"Above all, we have a very good vaccination rate in children over 12 years old, something that hasn’t happened in most other European countries, which makes us feel some comfort in terms of pressure on the National Health Service,” he said.

Even with the relaxation of measurements and masks no longer being mandatory in most places, there is no “an explosion of cases”, nor a significant increase in admissions.

"Given that we have an excellent vaccination rate and that Portugal has now administering the third dose for the most vulnerable groups, I think we can face the winter, I will not say calmly, but with some optimism”, declared João Paulo Gomes.

“There is as yet no scientific evidence to suggest that this Delta subline is more transmissible or even endangers the effectiveness of the vaccines. In fact, in recent weeks there have been several examples of the emergence of new combinations of mutations, but which end up having no epidemiological impact”, according to the INSA researcher.

In Portugal there are still few cases of the new AY.4.2 sublineage, spread over the last few weeks, and some of them are linked to the United Kingdom, where it has some epidemiological relevance.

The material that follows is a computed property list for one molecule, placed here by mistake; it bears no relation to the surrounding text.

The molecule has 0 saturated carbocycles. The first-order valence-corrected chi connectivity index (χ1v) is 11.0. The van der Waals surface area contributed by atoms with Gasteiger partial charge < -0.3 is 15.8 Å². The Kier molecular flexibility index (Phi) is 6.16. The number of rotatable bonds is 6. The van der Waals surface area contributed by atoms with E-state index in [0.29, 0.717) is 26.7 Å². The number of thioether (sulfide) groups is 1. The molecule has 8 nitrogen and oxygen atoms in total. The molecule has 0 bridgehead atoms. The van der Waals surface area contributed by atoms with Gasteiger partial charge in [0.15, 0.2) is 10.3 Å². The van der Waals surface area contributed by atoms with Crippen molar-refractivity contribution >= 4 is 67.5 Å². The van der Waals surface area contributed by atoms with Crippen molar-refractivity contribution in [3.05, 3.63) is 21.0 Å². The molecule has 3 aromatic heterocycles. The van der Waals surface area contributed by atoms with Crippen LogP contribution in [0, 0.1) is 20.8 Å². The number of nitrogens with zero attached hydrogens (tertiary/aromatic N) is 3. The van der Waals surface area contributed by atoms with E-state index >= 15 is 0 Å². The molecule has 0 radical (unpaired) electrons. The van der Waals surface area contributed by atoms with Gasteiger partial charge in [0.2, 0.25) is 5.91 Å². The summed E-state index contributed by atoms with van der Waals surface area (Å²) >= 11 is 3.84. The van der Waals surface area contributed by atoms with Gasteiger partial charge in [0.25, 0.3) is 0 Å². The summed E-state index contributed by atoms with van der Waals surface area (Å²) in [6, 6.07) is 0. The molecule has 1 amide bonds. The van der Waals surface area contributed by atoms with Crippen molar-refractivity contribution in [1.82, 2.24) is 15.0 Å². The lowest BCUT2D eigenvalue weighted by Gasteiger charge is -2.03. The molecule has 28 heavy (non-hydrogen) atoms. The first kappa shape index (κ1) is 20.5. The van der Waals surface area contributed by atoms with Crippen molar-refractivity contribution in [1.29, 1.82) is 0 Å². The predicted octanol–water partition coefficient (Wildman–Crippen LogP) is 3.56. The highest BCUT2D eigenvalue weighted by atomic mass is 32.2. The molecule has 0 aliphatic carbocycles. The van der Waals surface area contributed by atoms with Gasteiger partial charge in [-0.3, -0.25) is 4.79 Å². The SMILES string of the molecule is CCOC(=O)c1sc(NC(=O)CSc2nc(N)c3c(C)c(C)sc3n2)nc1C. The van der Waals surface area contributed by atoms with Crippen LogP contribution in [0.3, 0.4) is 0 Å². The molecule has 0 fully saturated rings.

The coordinator of the Study of the genetic diversity of the new SARS-CoV-2 coronavirus in Portugal said, citing information provided by health authorities, that some of these cases have "a travel history or an epidemiological link" to the United Kingdom.

According to the microbiologist, “it is normal” that, due to tourism and the flow of people between the UK and Portugal, that some cases continue to be detected, but he pointed out that it is “too early” for travel restrictions or other measures.

As subline AY.4.2 is having “significant expression” in the UK and growing in frequency “week after week”, INSA researchers tried to understand if the same was happening in Portugal and concluded that the picture is not replicated in the country.